Evidence that Immunosuppression is an Intrinsic Property of the Alpha-Fetoprotein Molecule
Among the proteins that comprise the albumin family, alpha-fetoprotein (AFP) is the only member which exhibits immunoregulatory properties. However, some investigations have argued that AFP-mediated immunosuppression is not an inherent property of the molecule itself, but is instead, hypothesized to be either a function of a low molecular weight inhibitor bound to AFP or to a post-translational modification of the protein. AFP cannot be isolated from natural sources in quantities sufficient for the detailed biochemical and functional analyses required to resolve these issues. We have therefore produced recombinant forms of the protein (rAFP) by cloning the cDNA’s for mouse and human AFP in both eukaryotic and prokaryotic expression systems. As described in this report, we were able to abundantly express rAFP’s in bacterial, baculovirus and yeast expression systems. Recombinant proteins derived from each expression system were recognized by polyclonal and monoclonal anti-AFP antibodies as determined by immunoblot analysis. Pure recombinant protein samples, as characterized by polyacrylamide gel analyses, N-terminal sequencing and FPLC and HPLC chromatography, were evaluated for their immunoregulatory properties in murine and human in vitro immunological assays. The results of these studies establish that rAFP is functionally equivalent to natural fetal derived AFP molecules. Importantly, the data reported here demonstrate that AFP-mediated immunoregulation is an activity intrinsic to the molecule itself and cannot be attributed to either putative non-covalently bound moieties or to post-translational modifications such as glycosylation and sialylation. These studies provide a basis for initiating detailed investigations into the potential clinical usefulness of AFP as an immunotherapeutic agent.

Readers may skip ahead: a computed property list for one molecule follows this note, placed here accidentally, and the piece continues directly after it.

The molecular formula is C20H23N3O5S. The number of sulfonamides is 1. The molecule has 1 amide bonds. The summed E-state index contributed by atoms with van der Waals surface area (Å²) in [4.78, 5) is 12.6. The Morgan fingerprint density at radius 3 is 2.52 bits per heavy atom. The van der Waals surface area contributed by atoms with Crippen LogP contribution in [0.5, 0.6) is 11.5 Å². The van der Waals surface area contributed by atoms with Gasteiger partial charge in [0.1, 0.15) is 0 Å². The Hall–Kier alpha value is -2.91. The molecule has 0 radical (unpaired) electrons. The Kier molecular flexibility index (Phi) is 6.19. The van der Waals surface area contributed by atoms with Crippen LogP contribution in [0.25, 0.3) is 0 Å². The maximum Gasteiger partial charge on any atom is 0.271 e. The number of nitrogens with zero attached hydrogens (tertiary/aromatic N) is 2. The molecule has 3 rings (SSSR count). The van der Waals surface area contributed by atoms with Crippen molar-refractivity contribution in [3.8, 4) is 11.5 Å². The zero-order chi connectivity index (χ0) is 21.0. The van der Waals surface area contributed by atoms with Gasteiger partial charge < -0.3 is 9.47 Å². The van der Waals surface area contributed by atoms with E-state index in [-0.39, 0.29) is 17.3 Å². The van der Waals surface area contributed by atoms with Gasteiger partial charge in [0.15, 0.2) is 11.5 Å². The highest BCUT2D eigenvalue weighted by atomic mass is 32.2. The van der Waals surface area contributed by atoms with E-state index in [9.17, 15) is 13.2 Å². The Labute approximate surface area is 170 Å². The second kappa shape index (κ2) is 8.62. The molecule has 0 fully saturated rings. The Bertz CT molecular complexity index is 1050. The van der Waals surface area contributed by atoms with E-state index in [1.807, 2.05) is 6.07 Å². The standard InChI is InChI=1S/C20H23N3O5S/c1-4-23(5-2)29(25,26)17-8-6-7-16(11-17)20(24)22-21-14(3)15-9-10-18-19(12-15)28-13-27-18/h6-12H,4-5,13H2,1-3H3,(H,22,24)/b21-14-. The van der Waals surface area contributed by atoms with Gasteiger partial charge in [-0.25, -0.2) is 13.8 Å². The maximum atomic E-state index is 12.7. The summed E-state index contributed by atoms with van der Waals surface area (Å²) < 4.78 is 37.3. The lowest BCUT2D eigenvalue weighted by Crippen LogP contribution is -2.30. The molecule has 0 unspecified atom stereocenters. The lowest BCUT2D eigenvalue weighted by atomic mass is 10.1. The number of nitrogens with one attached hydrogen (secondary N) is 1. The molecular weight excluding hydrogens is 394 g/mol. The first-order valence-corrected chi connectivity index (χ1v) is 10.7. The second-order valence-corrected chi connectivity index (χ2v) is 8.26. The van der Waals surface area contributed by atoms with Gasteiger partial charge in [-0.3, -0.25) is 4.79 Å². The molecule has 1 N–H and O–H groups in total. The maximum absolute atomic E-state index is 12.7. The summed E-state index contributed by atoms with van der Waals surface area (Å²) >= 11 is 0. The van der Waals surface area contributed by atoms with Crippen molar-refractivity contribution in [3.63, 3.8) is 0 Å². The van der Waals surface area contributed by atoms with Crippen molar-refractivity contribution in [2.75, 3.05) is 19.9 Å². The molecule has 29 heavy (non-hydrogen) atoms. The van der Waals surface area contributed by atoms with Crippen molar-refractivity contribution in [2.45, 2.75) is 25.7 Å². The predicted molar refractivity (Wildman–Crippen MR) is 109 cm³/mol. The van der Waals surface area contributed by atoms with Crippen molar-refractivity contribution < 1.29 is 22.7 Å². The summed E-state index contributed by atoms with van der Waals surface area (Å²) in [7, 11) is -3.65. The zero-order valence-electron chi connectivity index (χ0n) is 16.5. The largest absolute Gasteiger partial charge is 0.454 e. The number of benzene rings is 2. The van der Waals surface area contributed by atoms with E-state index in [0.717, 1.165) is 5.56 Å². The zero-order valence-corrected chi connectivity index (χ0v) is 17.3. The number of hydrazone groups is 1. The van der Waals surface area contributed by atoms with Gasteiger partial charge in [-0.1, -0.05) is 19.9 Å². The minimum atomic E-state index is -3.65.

KeywordsHuman Serum Albumin Sialic Acid Recombinant Baculovirus Yeast Expression System Prokaryotic Expression System
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